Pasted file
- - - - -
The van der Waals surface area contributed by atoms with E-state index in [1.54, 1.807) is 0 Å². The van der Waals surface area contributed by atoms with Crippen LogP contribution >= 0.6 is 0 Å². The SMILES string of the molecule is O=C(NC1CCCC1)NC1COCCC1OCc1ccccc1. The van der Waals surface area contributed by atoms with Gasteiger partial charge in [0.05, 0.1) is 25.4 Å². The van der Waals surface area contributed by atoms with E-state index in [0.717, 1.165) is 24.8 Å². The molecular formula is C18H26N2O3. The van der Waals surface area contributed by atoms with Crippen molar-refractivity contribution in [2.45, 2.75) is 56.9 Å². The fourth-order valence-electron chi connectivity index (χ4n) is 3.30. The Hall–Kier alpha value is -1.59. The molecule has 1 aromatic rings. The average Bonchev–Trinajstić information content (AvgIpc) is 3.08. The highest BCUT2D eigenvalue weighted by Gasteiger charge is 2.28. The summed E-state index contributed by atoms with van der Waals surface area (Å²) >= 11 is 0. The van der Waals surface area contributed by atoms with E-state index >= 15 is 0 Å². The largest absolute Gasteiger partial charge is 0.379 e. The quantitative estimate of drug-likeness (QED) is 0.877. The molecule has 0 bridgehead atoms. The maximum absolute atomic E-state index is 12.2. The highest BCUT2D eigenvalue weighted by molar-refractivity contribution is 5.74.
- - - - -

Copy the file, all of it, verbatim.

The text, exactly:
The van der Waals surface area contributed by atoms with E-state index in [1.54, 1.807) is 0 Å². The van der Waals surface area contributed by atoms with Crippen LogP contribution >= 0.6 is 0 Å². The SMILES string of the molecule is O=C(NC1CCCC1)NC1COCCC1OCc1ccccc1. The van der Waals surface area contributed by atoms with Gasteiger partial charge in [0.05, 0.1) is 25.4 Å². The van der Waals surface area contributed by atoms with E-state index in [0.717, 1.165) is 24.8 Å². The molecular formula is C18H26N2O3. The van der Waals surface area contributed by atoms with Crippen molar-refractivity contribution in [2.45, 2.75) is 56.9 Å². The fourth-order valence-electron chi connectivity index (χ4n) is 3.30. The Hall–Kier alpha value is -1.59. The molecule has 1 aromatic rings. The average Bonchev–Trinajstić information content (AvgIpc) is 3.08. The highest BCUT2D eigenvalue weighted by Gasteiger charge is 2.28. The summed E-state index contributed by atoms with van der Waals surface area (Å²) >= 11 is 0. The van der Waals surface area contributed by atoms with E-state index >= 15 is 0 Å². The largest absolute Gasteiger partial charge is 0.379 e. The quantitative estimate of drug-likeness (QED) is 0.877. The molecule has 0 bridgehead atoms. The maximum absolute atomic E-state index is 12.2. The highest BCUT2D eigenvalue weighted by molar-refractivity contribution is 5.74.